The 10 Best Cookbooks of the Year (Which Would Also Make Great Gifts)
Beautiful, Useful, and Informative!
Cookbooks, especially the year’s best, make irresistible holiday presents. They’re beautiful, useful, and informative by themselves—and if you include the ingredients for a special recipe therein or a perhaps a gift card to a fine grocer, you’ll get a gold star from your loved one.
These titles are themselves presented in no particular order. Happy cooking!
Toni Tipton-Martin, Jubilee: Recipes from Two Centuries of African-American Cooking
Jubilee by Toni Tipton-Martin reminds us all that “African-American Cooking” is neither solely Southern, nor mainly food prepared by and for underserved communities. Yes, you’ll find recipes for fried chicken and Southern biscuits, but you’ll also find recipes for hot toddies, lamb curry, New England-style cornbread, and many others.
John Becker and Megan Scott, Joy of Cooking: 2019 Edition Fully Revised and Updated
The new Joy of Cooking makes this list less for its recipes, and more for its return to the voice-y style of Irma Rombauer’s 1931 self-published runaway bestseller. John Becker, Irma’s great-grandson, and his wife Megan Scott imbue the book with a light charm, not to be missed.
Sean Brock, South: Essential Recipes and New Explorations
South should be given a second and third look by those who left it off their 2019 best-of lists, because Brock (Heritage), the proprietor of beloved Husk restaurants and his new Nashville venture Audrey, has written more than a cookbook. If Heritage was his manifesto about seeds and produce and other foodstuffs, South is a manifesto about technique.
Fuchsia Dunlop, The Food of Sichuan: New and Revised
The Food of Sichuan by Fuchsia Dunlop follows 20 years after the author’s stunning Land of Plenty, in which she opened Western eyes to the variousness of Sichuan, a region once known only by its use of hot peppers. Even kitchens with well-thumbed editions of the first book will want this gorgeous new one, with 70 new recipes joining classics such as Mapo Tofu and Bang Bang Chicken.
Alison Roman, Nothing Fancy: Unfussy Food for Having People Over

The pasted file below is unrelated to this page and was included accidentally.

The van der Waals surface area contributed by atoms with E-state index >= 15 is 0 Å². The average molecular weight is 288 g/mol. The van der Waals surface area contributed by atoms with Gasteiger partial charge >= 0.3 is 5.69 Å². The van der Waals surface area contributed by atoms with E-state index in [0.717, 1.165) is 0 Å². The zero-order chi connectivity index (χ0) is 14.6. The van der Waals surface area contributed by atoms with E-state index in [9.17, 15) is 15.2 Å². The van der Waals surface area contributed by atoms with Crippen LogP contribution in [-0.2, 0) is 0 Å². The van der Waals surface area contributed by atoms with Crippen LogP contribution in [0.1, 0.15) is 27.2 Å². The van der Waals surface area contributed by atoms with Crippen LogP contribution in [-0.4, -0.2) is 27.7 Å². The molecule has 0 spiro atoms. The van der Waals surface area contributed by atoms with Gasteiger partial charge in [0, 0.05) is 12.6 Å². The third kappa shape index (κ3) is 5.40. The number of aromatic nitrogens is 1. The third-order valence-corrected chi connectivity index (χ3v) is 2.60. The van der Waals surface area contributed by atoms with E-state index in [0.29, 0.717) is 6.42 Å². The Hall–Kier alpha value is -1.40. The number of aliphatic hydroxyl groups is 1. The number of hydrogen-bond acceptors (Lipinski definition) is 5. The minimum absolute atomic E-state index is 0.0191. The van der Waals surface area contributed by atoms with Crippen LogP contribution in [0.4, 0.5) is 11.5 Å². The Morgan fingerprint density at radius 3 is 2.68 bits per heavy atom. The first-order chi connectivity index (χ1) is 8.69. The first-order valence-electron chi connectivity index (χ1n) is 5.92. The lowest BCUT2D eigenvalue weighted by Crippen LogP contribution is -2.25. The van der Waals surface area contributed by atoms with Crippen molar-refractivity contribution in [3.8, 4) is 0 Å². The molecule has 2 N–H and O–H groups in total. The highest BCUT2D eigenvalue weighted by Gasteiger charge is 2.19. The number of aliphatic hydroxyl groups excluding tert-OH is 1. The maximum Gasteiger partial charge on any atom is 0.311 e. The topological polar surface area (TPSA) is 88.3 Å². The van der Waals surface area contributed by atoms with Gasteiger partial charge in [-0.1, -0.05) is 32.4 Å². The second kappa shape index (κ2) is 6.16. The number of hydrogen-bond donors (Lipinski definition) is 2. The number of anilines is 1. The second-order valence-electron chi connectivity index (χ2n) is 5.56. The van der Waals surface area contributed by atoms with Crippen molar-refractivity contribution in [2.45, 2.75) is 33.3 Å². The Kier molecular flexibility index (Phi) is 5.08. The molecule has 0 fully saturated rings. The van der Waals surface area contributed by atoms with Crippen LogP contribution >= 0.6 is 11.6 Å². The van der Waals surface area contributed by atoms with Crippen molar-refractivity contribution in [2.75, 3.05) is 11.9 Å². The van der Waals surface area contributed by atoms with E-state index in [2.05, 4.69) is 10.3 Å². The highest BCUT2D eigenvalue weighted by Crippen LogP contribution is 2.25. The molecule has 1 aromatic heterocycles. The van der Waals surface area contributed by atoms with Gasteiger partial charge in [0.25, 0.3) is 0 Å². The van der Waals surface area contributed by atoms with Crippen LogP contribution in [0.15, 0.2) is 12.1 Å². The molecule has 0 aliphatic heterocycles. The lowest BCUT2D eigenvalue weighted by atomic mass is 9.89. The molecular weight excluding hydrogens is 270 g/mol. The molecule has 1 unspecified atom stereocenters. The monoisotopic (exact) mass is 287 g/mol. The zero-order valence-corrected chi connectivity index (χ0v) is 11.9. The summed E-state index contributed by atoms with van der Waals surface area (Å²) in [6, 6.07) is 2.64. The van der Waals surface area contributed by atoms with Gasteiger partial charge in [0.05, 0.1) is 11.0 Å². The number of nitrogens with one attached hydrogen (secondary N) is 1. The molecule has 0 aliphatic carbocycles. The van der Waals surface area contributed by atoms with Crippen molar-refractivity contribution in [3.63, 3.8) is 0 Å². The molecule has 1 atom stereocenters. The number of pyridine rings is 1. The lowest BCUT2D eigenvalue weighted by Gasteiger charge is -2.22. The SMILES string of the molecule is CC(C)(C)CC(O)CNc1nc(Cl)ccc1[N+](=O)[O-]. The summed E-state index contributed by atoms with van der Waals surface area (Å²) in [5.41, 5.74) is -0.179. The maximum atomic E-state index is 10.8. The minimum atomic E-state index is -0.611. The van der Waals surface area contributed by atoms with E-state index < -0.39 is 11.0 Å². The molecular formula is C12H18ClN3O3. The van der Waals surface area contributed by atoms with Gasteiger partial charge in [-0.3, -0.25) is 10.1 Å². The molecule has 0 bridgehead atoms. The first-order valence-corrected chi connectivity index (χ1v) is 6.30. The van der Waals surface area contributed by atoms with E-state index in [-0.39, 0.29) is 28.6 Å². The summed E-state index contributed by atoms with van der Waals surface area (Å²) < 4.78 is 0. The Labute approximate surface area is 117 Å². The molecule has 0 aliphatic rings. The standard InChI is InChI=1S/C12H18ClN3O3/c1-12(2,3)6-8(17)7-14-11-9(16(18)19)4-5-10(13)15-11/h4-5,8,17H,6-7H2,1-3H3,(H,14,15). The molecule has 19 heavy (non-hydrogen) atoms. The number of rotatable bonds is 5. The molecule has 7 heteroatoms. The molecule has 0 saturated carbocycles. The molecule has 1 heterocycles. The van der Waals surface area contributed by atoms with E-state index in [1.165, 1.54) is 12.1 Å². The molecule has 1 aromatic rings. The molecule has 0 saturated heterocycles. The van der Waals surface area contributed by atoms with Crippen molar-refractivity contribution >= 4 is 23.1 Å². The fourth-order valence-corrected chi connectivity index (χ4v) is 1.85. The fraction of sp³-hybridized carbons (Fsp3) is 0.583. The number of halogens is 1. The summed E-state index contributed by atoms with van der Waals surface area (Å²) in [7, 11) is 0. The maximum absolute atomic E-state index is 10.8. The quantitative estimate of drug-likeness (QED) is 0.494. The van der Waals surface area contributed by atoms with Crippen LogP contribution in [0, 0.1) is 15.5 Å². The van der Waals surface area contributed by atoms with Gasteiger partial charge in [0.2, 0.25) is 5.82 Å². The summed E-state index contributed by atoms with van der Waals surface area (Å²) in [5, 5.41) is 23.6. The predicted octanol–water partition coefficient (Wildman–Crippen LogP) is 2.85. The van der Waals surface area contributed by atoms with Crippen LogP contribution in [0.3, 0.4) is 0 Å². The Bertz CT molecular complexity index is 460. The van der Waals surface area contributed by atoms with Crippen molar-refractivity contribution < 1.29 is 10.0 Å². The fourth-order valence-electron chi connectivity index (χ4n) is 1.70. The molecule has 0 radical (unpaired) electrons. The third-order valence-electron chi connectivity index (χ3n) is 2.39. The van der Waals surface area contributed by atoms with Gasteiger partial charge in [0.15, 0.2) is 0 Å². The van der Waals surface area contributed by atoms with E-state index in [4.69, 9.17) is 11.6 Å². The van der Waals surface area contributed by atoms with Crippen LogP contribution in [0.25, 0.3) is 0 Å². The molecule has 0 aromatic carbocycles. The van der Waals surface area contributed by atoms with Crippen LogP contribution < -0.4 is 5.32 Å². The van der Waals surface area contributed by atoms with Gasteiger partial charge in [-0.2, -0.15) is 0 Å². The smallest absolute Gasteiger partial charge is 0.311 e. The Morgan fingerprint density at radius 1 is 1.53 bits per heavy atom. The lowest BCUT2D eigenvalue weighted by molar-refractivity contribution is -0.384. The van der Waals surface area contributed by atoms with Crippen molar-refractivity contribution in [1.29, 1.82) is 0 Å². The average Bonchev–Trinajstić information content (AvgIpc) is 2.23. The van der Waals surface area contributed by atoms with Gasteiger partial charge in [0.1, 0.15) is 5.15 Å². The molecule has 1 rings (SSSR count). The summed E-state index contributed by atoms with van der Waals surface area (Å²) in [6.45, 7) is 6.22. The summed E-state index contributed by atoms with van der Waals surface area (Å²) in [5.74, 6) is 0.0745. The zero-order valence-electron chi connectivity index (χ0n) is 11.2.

Nothing Fancy: Unfussy Food for Having People Over is a no-brainer gift for anyone under 30, maybe even under 60, because the New York Times columnist doesn’t mess with sauces and chafing dishes. Instead, she proposes DIY martini bars, sheet cakes, and savory things best served from large pots. Plus, all you snack-board enthusiasts? Read her cheese-plate advice, and “Please relax.”
Yasmin Khan, Zaitoun: Recipes from the Palestinian Kitchen
Zaitoun manages to encompass all of the cultures that make up modern Palestine—Arabic, Jewish, Armenian, Turkish, Bedouin, Persian—without becoming a mishmash of cookbooks from each of those cultures. The thing that unites a divided land? The freshest ingredients, especially the produce. Head to Khan’s salads first; you won’t be sorry.
Adeena Sussman, Sababa: Fresh, Sunny Flavors from My Israeli Kitchen
Sababa: Fresh, Sunny Flavors from My Israeli Kitchen gets its title from the Arabic “tzababa,” meaning “awesome.” Sussman, a well-known cookbook author, lives close to Tel Aviv’s Carmel Market, and daily makes use of its superb products in creating, for example, Honey Harissa Chicken Thighs.
Evan Funke, American Sfoglino: A Master Class in Handmade Pasta
American Sfoglino: A Master Class in Handmade Pasta wins this year’s award for focus, in a book that details the chef’s determination to make pasta like an Italian. Not only did her learn from a real nonna, he learned from Maestra Alessandra Spisni, eight-time world champion pasta maker, a Bologna legend. Even if you’re lazier than Funke, you’ll be inspired by this priceless reference.
Elisabeth Prueitt and Chad Robertson, Tartine: A Classic Revisited
Tartine: A Classic Revisited includes new recipes, and while nothing may ever be more delicious than a fresh Morning Bun (that recipe is in here, too), Team Tartine garners a Best of 2019 spot for its attention to ancient grains, alternative flours, and modern flavorways that will guide home bakers towards better choices for their tastes and lifestyles.
José Andres and Matt Goulding, Vegetables Unleashed: A Cookbook
Vegetables Unleashed crackles with Chef Andres energy, the kind that will save the world. Look at what he’s done in Puerto Rico! Now, look at these potatoes he’s baked beneath vegetable compost. . . strangely sensible, strangely delicious, too. Andres believes vegetables can be as compelling as meat, and Goulding’s snappy prose will make you believe it, too.